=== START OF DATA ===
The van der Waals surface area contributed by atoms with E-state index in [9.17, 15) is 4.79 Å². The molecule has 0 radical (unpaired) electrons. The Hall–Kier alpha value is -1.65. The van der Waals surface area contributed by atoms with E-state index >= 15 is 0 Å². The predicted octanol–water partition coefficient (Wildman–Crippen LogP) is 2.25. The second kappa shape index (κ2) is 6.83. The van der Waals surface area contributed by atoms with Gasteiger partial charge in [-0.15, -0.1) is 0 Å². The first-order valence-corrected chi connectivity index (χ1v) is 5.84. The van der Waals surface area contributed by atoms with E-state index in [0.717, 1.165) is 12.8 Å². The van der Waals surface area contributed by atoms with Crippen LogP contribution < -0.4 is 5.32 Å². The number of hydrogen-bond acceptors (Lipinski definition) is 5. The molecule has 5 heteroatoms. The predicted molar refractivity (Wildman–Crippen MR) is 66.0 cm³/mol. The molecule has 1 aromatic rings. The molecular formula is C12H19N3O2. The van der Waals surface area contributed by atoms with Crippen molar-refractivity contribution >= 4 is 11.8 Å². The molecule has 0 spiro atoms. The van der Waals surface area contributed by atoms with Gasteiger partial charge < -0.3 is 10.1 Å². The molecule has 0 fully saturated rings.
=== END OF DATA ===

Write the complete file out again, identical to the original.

The van der Waals surface area contributed by atoms with E-state index in [9.17, 15) is 4.79 Å². The molecule has 0 radical (unpaired) electrons. The Hall–Kier alpha value is -1.65. The van der Waals surface area contributed by atoms with E-state index >= 15 is 0 Å². The predicted octanol–water partition coefficient (Wildman–Crippen LogP) is 2.25. The second kappa shape index (κ2) is 6.83. The van der Waals surface area contributed by atoms with Gasteiger partial charge in [-0.15, -0.1) is 0 Å². The first-order valence-corrected chi connectivity index (χ1v) is 5.84. The van der Waals surface area contributed by atoms with E-state index in [0.717, 1.165) is 12.8 Å². The van der Waals surface area contributed by atoms with Crippen LogP contribution < -0.4 is 5.32 Å². The number of hydrogen-bond acceptors (Lipinski definition) is 5. The molecule has 5 heteroatoms. The predicted molar refractivity (Wildman–Crippen MR) is 66.0 cm³/mol. The molecule has 1 aromatic rings. The molecular formula is C12H19N3O2. The van der Waals surface area contributed by atoms with Crippen molar-refractivity contribution >= 4 is 11.8 Å². The molecule has 0 spiro atoms. The van der Waals surface area contributed by atoms with Gasteiger partial charge < -0.3 is 10.1 Å². The molecule has 0 fully saturated rings.